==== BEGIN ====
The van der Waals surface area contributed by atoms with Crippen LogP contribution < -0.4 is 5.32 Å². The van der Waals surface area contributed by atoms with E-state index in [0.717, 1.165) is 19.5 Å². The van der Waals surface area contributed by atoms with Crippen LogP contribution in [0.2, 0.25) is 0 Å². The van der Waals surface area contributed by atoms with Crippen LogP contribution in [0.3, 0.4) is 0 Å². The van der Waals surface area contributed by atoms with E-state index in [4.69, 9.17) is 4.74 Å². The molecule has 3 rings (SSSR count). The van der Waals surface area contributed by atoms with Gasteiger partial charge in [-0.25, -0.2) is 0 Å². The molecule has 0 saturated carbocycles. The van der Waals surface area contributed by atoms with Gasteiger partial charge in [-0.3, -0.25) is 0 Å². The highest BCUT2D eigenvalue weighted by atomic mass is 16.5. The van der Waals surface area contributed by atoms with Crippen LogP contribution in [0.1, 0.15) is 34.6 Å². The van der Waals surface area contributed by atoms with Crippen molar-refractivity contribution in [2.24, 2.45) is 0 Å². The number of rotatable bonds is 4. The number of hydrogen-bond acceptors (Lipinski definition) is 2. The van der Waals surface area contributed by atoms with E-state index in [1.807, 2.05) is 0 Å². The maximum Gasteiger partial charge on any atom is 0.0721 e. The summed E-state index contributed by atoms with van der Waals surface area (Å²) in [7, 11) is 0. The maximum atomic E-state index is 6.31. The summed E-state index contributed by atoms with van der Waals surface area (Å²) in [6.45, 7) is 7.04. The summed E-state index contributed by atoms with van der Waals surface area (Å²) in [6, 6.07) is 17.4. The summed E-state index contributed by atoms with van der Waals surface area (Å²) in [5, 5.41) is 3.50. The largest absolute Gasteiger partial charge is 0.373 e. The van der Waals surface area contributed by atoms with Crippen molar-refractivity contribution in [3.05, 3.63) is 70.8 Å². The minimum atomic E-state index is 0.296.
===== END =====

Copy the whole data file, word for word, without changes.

The van der Waals surface area contributed by atoms with Crippen LogP contribution < -0.4 is 5.32 Å². The van der Waals surface area contributed by atoms with E-state index in [0.717, 1.165) is 19.5 Å². The van der Waals surface area contributed by atoms with Crippen LogP contribution in [0.2, 0.25) is 0 Å². The van der Waals surface area contributed by atoms with Crippen LogP contribution in [0.3, 0.4) is 0 Å². The van der Waals surface area contributed by atoms with E-state index in [4.69, 9.17) is 4.74 Å². The molecule has 3 rings (SSSR count). The van der Waals surface area contributed by atoms with Gasteiger partial charge in [-0.25, -0.2) is 0 Å². The molecule has 0 saturated carbocycles. The van der Waals surface area contributed by atoms with Gasteiger partial charge in [-0.3, -0.25) is 0 Å². The highest BCUT2D eigenvalue weighted by atomic mass is 16.5. The van der Waals surface area contributed by atoms with Crippen LogP contribution in [0.1, 0.15) is 34.6 Å². The van der Waals surface area contributed by atoms with Crippen molar-refractivity contribution in [2.24, 2.45) is 0 Å². The number of rotatable bonds is 4. The number of hydrogen-bond acceptors (Lipinski definition) is 2. The van der Waals surface area contributed by atoms with E-state index in [1.807, 2.05) is 0 Å². The maximum Gasteiger partial charge on any atom is 0.0721 e. The summed E-state index contributed by atoms with van der Waals surface area (Å²) in [7, 11) is 0. The maximum atomic E-state index is 6.31. The summed E-state index contributed by atoms with van der Waals surface area (Å²) in [6.45, 7) is 7.04. The summed E-state index contributed by atoms with van der Waals surface area (Å²) in [6, 6.07) is 17.4. The summed E-state index contributed by atoms with van der Waals surface area (Å²) in [5, 5.41) is 3.50. The largest absolute Gasteiger partial charge is 0.373 e. The van der Waals surface area contributed by atoms with Crippen molar-refractivity contribution in [3.05, 3.63) is 70.8 Å². The minimum atomic E-state index is 0.296.